DMH Spotlight - Suzanne Pleshette in If It's Tuesday, This Must Be Belgium Back
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During the summer of 1968, Diana Mara Henry was between her Junior and Senior year at Radcliffe College in Cambridge (now Harvard.) Her summer job was being the "Publicity Assistant" on the United Artists' Production of If It's Tuesday, this Must Be Belgium directed by Mel Stuart with a star-studded cast (including Michael Constantine, Mary Ingels, Donovan, Elsa Martinelli, Sandy Baron, Ian McShane (playing Suzanne's "love interest"), Mildred Natwick, Peggy Cass, all of whom she photographed.... Although at first, being a publicity assistant in theory meant staying in the hotel rooms during the day while the other members of the Publicity Unit were out galivanting around Luxemburg, England, Belgium, the Rhine Valley, Rome and Venice (film production bypassed France because of the student riots that summer), she pretty quickly liberated herself from the Gesttetner machine and went out on set. She may even be a blur in the scene in Venice, dancing by the canal. Suzanne Pleshette, who died of lung cancer, was obviously a smoker, as you can see from the pack of cigarettes in front of her on the vanity. She also sometimes appeared with a black eye or bruises, and it was whispered that she was a victim of domestic violence. She always was gracious and somewhat reclusive, apart from her professional approach to her work. "May her memory be a blessing she was so beautiful. Love, Leah" - Rabbi Leah Novick.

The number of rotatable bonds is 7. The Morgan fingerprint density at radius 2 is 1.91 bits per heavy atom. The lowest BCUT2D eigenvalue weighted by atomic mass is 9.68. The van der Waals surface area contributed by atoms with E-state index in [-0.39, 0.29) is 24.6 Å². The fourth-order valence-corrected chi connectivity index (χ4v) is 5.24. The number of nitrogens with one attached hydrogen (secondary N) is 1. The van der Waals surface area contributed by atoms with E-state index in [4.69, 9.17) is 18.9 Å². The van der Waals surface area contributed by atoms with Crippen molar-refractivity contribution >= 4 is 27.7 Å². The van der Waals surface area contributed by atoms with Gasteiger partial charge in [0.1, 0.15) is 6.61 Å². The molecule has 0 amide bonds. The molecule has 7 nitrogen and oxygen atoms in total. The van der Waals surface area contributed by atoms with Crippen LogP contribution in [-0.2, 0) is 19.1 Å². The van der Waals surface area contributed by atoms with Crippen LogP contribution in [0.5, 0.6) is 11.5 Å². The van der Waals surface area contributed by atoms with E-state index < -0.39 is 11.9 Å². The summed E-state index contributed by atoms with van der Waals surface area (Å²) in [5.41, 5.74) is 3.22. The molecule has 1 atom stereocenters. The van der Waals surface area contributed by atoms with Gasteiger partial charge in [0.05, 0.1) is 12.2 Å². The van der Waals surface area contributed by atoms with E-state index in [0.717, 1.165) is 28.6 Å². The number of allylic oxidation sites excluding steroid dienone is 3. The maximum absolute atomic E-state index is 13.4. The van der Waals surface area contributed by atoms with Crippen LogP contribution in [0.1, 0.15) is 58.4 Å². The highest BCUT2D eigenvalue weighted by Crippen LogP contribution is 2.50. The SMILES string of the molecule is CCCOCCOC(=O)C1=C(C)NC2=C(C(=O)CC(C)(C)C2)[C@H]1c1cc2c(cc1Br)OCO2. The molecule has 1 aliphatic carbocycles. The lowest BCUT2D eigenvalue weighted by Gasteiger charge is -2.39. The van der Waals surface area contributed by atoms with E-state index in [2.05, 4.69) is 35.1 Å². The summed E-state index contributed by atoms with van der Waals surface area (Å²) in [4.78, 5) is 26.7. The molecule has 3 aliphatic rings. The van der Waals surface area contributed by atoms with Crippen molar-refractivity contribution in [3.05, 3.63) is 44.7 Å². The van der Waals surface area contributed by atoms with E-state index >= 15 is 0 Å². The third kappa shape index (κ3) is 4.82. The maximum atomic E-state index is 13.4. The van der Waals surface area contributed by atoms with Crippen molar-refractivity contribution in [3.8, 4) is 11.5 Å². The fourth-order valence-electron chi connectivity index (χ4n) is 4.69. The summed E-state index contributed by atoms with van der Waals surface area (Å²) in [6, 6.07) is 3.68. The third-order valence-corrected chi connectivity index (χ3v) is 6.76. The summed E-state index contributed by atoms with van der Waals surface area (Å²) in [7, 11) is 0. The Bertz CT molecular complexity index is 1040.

"A mid-1960s TV documentary special (and a New Yorker cartoon before that) was the inspiration for If It's Tuesday, This Must Be Belgium. The film is a likeable satire of "packaged" European tours, where the nonplused tourists are expected to rush from one landmark to another in a breathless 18 days. Ian McShane stars as the amorous tour guide, with Suzanne Pleshette as the American department store buyer he falls for; their romance ends when Pleshette decides that the supposedly worldly McShane is too immature for her. An all-star cast, including Murray Hamilton, Peggy Cass, Pamela Britton, Marty Ingels, John Cassavetes and Vittorio De Sica, pops up in comic cameo roles. Our favorite bit: an American and German tourist, simultaneously regaling their respective wives with wildly divergent accounts of the same wartime confrontation." From the review on MissedMovies.com
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